Also have -
MCSE (2000/2003), MCSA (2000/2003), CCNA, Security+, Network+, CCA. (yes I have done many many IT exams - I have no life!)




When you live your life on Twitter and Facebook, and are only friends with like minded people on Twitter and Facebook, you are not living in the real world. You are living in a narcissistic echo chamber.

 


My thoughts are my own and are in no way representative of my employer.




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Geek
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  Reply # 96529 23-Nov-2007 09:45
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Woah, Anthonie Dixon? XD

How long does the qualification last for? I heard it isn't like a degree, but more of a 2-year thing.

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  Reply # 96533 23-Nov-2007 10:07
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CCNA is 3 years after which you either re-sit one of the exams (cant remember which one) or sit a CCNP exam.

CCNP is the same basically except you need to pass the CCIE written exam or re-sit, I think 2 CCNP exams.





When you live your life on Twitter and Facebook, and are only friends with like minded people on Twitter and Facebook, you are not living in the real world. You are living in a narcissistic echo chamber.

 


My thoughts are my own and are in no way representative of my employer.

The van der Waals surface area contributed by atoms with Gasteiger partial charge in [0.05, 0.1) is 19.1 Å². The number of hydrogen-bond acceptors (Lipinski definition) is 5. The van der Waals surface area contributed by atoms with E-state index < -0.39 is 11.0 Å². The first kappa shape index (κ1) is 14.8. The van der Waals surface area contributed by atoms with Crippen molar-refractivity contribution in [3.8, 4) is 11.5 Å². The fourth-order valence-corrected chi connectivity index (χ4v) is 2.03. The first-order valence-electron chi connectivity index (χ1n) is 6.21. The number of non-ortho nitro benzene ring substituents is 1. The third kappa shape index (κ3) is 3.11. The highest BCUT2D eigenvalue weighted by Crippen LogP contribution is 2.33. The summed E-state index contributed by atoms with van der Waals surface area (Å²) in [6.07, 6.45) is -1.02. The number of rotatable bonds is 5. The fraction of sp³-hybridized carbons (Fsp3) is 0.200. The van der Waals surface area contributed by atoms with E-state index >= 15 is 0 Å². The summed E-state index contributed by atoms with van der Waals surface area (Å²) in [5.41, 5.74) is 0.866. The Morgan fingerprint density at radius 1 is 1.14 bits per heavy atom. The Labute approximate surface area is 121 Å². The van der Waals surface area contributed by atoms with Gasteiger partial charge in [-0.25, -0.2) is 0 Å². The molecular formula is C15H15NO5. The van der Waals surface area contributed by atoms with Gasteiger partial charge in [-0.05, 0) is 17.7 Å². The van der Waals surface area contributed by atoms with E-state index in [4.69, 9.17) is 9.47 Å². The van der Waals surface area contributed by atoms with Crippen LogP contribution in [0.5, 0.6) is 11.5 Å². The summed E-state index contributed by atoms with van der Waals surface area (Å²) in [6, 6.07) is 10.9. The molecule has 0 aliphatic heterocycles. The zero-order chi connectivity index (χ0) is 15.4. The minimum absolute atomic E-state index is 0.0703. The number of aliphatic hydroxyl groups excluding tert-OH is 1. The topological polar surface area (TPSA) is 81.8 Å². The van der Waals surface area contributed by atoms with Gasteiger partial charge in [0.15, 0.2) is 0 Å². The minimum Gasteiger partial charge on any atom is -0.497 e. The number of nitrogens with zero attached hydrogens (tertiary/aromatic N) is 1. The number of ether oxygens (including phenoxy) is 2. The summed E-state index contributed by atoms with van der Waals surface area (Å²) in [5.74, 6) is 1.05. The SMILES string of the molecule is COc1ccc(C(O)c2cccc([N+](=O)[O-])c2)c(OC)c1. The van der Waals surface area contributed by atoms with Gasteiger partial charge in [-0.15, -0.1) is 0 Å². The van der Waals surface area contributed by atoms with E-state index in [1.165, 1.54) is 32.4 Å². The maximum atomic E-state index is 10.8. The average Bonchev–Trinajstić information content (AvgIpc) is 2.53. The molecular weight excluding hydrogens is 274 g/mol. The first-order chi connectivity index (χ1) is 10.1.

Wob

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Ultimate Geek

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  Reply # 96534 23-Nov-2007 10:17
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confuciousnz: How long does the qualification last for? I heard it isn't like a degree, but more of a 2-year thing.


Check out http://www.cisco.com/web/learning/le3/learning_certification_overview.html

I went through quite a few Cisco courses in the UK, and was all geared up to do CCNA WAN Switching (heavily into ATM at the time), but never finished it off - D-oh!!

geekiegeek: Cisco is a fairly highly respected qualification in the industry - although with no practical experince, dont expect to go straight into a high paid networking role at the get go.


I agree, I've employed quite a few engineers and project managers, some with CCNA and CCNP, but it was the guys with the on-the-job experience that usually got the contracts.

Be aware of this being a very Cisco focused course of study. While it shares much with other vendors protocol wise (Juniper for instance), it can get alittle bogged down in the "Cisco view of the world" approach.

I hope they've updated things and ditched the appletalk, Novell and token ring stuff - there we go, showing my age againYell




 

Now based in Perth WA.

Check out my blog
Any comments or posts are not necessarily the opinion of my employer - who are bloody marvelous by the way.


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Ultimate Geek

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  Reply # 96541 23-Nov-2007 10:59
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I agree about the on the job experience - we have had staff with CCNPs who have obviously brain dumped the exam as they have been useless when actually on the job.

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Master Geek


  Reply # 96548 23-Nov-2007 12:29
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Wob: I hope they've updated things and ditched the appletalk, Novell and token ring stuff - there we go, showing my age againYell


I finished mine a few months ago. It is till in the online course materials, but not in the exams - we were told by our lecturer to just skip the old stuff in the materials.